26. 26.

    et al. Enkephalines produced in transgenic plants using modified 2S storage proteins. Bio/Technology 7, 929–932 (1989).

  27. 27.

    , & Transgenic Brassica carinata as a vehicle for the production of recombinant proteins in seeds. Plant Cell Reports 17,195–200 (1998).

  28. 28.

    et al. Immunogenicity in humans of a recombinant bacterial antigen delivered in a transgenic potato. Nat. Med. 4, 607–609 (1998).

  29. 29.

    et al. Transgenic plants expressing autoantigens fed to induce oral immune tolerance. Nat. Med. 3, 793–517 (1997).

  30. 30.

    & Transgenic plant technology is entering the era of metabolic engineering. Trends Biotechnol. 15, 441–444 (1997).

  31. 31.

    et al. Potato tubers as a biofactory for recombinant antibodies. Mol. Breeding 4, 313–319 (1998).

  32. 32.

    et al. Transgenic rice (Oryza sativa) endosperm expressing daffodil (Narcissus pseudonarcissus) phytoene synthase accumulates phytoene, a key intermediate of provitamin a biosynthesis. Plant J. 11, 1071–1078 (1997).

  33. 33.

    et al. Cereal crops as viable production and storage systems for pharmaceutical scFv antibodies. Plant Mol. Biol. 42, 583–590 (2000).

  34. 34.

    et al. Commercial production of aprotinin in transgenic maize seeds. Mol. Breeding 5, 345–356 (1999).

  35. 35.

    & Genetic elements of plant viruses as tools for genetic engineering. Microbiol. Rev. 59, 548–578 (1995).

  36. 36.

    , & Use of plant viruses for delivery of vaccine epitopes, In Engineering plants for commercial products and applications. (eds Collins, G.B. & Sheperd, R.J.) 43–49 (New York Academy of Sciences, NY; 1996).

  37. 37.

    et al. Malarial epitopes expressed on the surface of recombinant tobacco mosaic virus. Bio/Technology 13, 53–57 (1995).

  38. 38.

    et al. Chimeric plant virus particles administered nasally or orally induce systemic and mucosal immune responses in mice. J. Virol. 73, 930–938 (1999).

  39. 39.

    et al. Intranasal immunization with a plant virus expressing a peptide from HIV-1 gp41 stimulates better mucosal and systemic HIV-1-specific IgA and IgG than oral immunization. J. Immunol. Methods 220, 93–103 (1998).

  40. 40.

    & Expressing antibodies in plants for immunotherapy. In Transgenic plants: a production system for industrial and pharmaceutical proteins. (eds Owen, M.R.L. & Pen, P.) 229–243 (John Wiley & Sons, London, UK; 1996).

  41. 41.

    , & Transgenic plants for therapeutic proteins: linking upstream and downstream strategies. Curr. Topics Microbiol. Immunol. 240, 95–118 (1999).

  42. 42.

    & Plant-based production of xenogenic proteins. Curr. Opin. Biotechnol. 10, 382–386 (1999).

  43. 43.

    et al. Immunogenicity of transgenic plant-derived hepatitis B surface antigen. Proc. Natl. Acad. Sci. USA 92, 3358–3361 (1995).

  44. 44.

    , Anti-viral vaccines expressed in plants. US 05612487 (1997); Arntzen, C.J. & Lam, D.M-K. Vaccines expressed in plants. US 5914123 (1995); Arntzen, C.J. & Lam, D.M-K. Vaccines produced and administered through edible plants. US 5484719 (1996); Arntzen, C.J., Lam, D.M-K, Mason, H.S. Vaccines expressed in plants. US 6034298 (2000).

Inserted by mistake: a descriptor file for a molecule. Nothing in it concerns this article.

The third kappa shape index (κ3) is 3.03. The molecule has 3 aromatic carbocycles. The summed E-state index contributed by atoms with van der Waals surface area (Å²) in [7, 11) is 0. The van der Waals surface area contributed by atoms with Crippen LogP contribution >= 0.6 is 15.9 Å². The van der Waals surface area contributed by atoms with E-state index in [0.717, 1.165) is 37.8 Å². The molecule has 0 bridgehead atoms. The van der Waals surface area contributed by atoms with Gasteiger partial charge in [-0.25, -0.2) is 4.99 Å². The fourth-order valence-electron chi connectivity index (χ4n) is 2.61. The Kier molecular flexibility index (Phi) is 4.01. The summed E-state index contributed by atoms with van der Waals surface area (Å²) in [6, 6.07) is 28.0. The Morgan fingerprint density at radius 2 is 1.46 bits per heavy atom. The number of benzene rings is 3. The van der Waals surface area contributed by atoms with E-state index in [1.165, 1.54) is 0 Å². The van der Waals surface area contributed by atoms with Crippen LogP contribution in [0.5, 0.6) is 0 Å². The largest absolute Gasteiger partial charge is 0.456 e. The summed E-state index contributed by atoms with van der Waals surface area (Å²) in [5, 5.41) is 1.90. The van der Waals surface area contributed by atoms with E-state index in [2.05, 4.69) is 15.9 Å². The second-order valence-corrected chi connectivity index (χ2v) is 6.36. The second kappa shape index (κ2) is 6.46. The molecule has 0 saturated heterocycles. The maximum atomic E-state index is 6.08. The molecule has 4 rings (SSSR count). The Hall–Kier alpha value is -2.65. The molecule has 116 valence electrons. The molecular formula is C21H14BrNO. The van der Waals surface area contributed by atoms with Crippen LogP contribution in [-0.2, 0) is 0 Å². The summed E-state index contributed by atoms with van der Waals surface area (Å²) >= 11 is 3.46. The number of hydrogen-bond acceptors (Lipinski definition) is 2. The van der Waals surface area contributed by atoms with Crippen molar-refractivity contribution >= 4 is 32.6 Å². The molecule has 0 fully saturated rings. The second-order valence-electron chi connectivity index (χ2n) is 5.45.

45. 45.

    , , & Production of hepatitis B surface antigen in transgenic plants for oral immunization. Nat. Biotechnol. 18, 1167–1171 (2000).

  46. 46.

    et al. A plant-based cholera toxin B subunit-insulin fusion protein protects against the development of autoimmune diabetes. Nat. Biotechnol. 16, 934–938 (1998).

  47. 47.

    , & Efficacy of a food plant-based oral cholera toxin B subunit vaccine. Nat. Biotechnol. 16, 292–297 (1998).

  48. 48.

    et al. Characterization of a recombinant plant monoclonal secretory antibody and preventive immunotherapy in humans. Nat. Med. 4, 1078–8956 (1998).

  49. 49.

    , , & Antibody production by molecular farming in plants. J. Biol. Regul. Homeost. Agents 14, 83–92 (2000).

  50. 50.

    et al. Occurrence, fate and effects of pharmaceutical substances in the environment–a review. Chemosphere 36, 357–394 (1998).

  51. 51.

    et al. Human haemoglobin from transgenic tobacco. Nature 386, 29–30 (1997).

  52. 52.

    et al. Triple helix assembly and processing of human collagen produced in transgenic tobacco plants. FEBS Lett. 469, 132–136 (2000).

  53. 53.

    , , & Increased nutritive value of transgenic potato by expressing a nonallergenic seed albumin gene from Amaranthus hypochondriacus. Proc. Natl. Acad. Sci. USA 97, 3724–2729 (2000).

  54. 54.

    & Reducing transgene escape routes. Nature 392, 653–654 (1998).

Download references

Acknowledgements

Our thanks to the UK Department of Transport, Environment and the Regions (DETR), who funded this work as part of their program on risk assessment for the release of genetically modified plants.

Author information

Affiliations

  1. Institute of Biological Sciences, University of Wales, Aberystwyth, Cledwyn Building, Aberystwyth Ceredigion SY23 3DD, UK.

    • Glynis Giddings
    • , Gordon Allison
    • , Douglas Brooks
    •  & Adrian Carter

Authors

  1. Search for Glynis Giddings in:

  2. Search for Gordon Allison in:

  3. Search for Douglas Brooks in:

  4. Search for Adrian Carter in:

Corresponding author

Correspondence to Glynis Giddings.

About this article

Publication history

Received

Accepted

Published

DOI

https://doi.org/10.1038/81132

Further reading